Picklefest 2008 was a huge success. Held at Machine Project in LA, the public was invited to bring their produce (grown in their garden, or purchased at farmers' markets or a supermarket) and pickle it using the lacto-fermentation process.
The event was expertly conducted by Erik Knutzen and Kelly Coyne, who are the authors of The Urban Homestead (my pick for book of the year) and the founders of the Homegrown Evolution blog.
From Machine Project's page about lacto-fermentation pickling:
Back before the advent of canning and freezing, folks preserved their vegetable harvest via lacto-fermentation. This process, once commonplace, survives today mostly in the form of sauerkraut and kim-chi. These days, almost all store bought pickles and contemporary pickle recipes are vinegar-based. Lacto-fermented pickles contain no vinegar at all.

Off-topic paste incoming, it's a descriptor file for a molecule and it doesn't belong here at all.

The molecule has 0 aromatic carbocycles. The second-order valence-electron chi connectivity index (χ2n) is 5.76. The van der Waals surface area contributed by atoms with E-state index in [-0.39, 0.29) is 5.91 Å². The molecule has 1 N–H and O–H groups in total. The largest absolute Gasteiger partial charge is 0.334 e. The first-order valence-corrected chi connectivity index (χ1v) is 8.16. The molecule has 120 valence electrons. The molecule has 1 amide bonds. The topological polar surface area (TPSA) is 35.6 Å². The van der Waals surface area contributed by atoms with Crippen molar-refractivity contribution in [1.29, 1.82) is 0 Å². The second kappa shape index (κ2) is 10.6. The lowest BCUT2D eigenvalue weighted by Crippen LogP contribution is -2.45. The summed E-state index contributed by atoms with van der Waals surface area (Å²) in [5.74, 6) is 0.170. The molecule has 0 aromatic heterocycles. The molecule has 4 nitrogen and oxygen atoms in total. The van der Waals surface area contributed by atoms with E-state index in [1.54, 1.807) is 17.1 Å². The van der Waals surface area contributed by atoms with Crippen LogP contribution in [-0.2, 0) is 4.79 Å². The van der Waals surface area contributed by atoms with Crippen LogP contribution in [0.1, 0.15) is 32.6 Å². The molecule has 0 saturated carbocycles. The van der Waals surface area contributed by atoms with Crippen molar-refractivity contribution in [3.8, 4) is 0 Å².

Photos from Picklefest 2008
In lacto-fermentation, salt is added to vegetables, either by covering them in salty water or by mixing them with salt to draw out their own juices. Either way, the vegetable ends up stewing in salty liquid. Lactic microbial organisms (the same beasties that spoil milk) take hold in this environment and make it so acidic that bacteria that cause food to spoil can’t live there. The result is a pickled food that will keep without canning or refrigeration.
Lacto-fermented pickles are also full of beneficial bacteria that, like the bacteria in yogurt, are good for your gut and make food more digestible.
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